Fermentation gone wrong

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Brian66

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Three of the last 5 beers I've made came out tasting really bad. It's a bad bitter (not from hops) industrial type taste - undrinkable. I did notice on these beers as they were fermenting that there was no air lock activity - although they did ferment fully. I brew small batches 2 - 1/2 gallons. When I opened the valve for samples, it did seem to have a bit of a surge to it. After cleaning this last batch it seems like the air lock was kind of clogged - although I couldn't see any blockage the water didn't pour out of the air lock easily.

The beers that turned out OK were not in a fully sealed fermenter, so CO2 had a way to escape. (using a brew demon where the top allows for co2 to escape.

Is it possible to get a bad bitter taste like this due to CO2 not being able to escape the fermenter?

edit to add: these are all NEIPAs - which usually I have no problem with. Could it be Ethyl Acetate that is staying or pushing into the wort since it can't escape?
 
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micraftbeer

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A few thoughts on this.

1) Whatever was plugging your airlock might be more of the culprit than pressure itself. I.e. some kind of contamination.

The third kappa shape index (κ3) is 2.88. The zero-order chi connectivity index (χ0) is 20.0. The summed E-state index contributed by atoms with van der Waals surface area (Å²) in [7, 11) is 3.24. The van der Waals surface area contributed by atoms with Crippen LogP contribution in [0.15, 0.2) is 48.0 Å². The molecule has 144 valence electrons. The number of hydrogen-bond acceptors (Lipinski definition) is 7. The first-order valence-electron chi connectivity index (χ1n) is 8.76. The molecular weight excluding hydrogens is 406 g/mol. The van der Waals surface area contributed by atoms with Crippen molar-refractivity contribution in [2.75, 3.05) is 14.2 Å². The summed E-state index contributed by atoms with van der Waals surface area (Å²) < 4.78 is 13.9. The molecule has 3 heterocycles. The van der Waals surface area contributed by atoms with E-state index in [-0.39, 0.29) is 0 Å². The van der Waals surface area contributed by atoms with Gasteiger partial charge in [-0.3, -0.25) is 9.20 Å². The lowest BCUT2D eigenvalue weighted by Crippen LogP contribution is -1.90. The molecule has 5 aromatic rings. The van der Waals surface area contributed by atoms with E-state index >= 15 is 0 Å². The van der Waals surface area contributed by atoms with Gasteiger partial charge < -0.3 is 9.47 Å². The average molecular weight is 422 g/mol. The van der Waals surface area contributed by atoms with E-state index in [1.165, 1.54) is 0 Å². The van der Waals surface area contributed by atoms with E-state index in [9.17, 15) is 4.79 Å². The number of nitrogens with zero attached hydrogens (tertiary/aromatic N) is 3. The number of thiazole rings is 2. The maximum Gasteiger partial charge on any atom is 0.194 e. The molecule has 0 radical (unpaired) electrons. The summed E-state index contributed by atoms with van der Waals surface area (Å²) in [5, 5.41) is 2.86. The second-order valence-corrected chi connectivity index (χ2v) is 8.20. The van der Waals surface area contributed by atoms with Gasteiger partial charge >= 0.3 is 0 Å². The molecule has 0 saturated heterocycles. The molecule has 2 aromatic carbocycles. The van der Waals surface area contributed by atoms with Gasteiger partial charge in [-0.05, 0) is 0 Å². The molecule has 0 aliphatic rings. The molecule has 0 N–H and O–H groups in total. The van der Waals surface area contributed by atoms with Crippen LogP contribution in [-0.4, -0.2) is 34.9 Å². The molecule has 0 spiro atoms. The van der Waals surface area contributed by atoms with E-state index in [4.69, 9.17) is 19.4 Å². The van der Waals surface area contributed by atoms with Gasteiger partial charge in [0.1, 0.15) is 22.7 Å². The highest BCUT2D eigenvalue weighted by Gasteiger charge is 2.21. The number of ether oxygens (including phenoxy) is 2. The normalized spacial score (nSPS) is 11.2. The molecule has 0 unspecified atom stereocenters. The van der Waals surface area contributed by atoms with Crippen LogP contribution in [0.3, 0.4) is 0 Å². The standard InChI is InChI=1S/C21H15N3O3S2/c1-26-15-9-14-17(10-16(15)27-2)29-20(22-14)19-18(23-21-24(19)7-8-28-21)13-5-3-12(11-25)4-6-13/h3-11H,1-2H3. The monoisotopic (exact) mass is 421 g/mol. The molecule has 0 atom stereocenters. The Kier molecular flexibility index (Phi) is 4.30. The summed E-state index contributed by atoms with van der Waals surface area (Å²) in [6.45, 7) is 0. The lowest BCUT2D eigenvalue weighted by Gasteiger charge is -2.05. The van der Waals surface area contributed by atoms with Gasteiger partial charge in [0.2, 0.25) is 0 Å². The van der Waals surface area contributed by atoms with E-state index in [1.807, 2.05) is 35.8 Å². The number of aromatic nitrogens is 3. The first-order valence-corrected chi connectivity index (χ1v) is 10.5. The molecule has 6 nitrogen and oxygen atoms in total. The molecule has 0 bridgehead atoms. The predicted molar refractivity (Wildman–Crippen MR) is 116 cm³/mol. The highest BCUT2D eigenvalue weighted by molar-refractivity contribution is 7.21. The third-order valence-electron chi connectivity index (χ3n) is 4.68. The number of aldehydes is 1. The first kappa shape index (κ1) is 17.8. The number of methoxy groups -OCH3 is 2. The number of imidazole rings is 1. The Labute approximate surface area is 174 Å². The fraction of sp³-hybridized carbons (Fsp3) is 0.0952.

2) Fermentation under pressure is a growing trend. The chemistry going on there is the pressure suppresses/changes yeast metabolism, such that you usually get less off flavors, not more.

3) Unless your fermentation vessel was made for pressurized fermentation, it's unlikely you had 0 leaks. Built up pressure was coming out some other path than your airlock. And if it wasn't, it probably would've pushed your airlock out. And if you truly had 0 leaks, your samples would've more than surged a bit. It would've sprayed everywhere as all that pressure fought to equalize.

4) All that being said, I was unhappy with my IPA flavors until I started doing low oxygen transfers into a purged keg. I thought they had a ragged bitterness to them. So maybe the difference could be in your process after the fermentor.
 

DuncB

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No I wouldn't think that you could contain the CO2 from a ferment even a small vol one like yours. I pressure ferment often up to 25psi and flush out kegs and pressurise them prior to transfer. Must be a few hundred litres at least of CO2 produced.

I'd look at the basics with your issue.
sterility and is it a no rinse or rinse out sanitiser ?
Water Removing chlorine prior to brewing?
Any water treatment ? Mag Sulphate can make the beer quite astringent.
Yeast is it happy ie enough used, yeast nutrient and well aerated and is the ferment at the right temp and staying stable?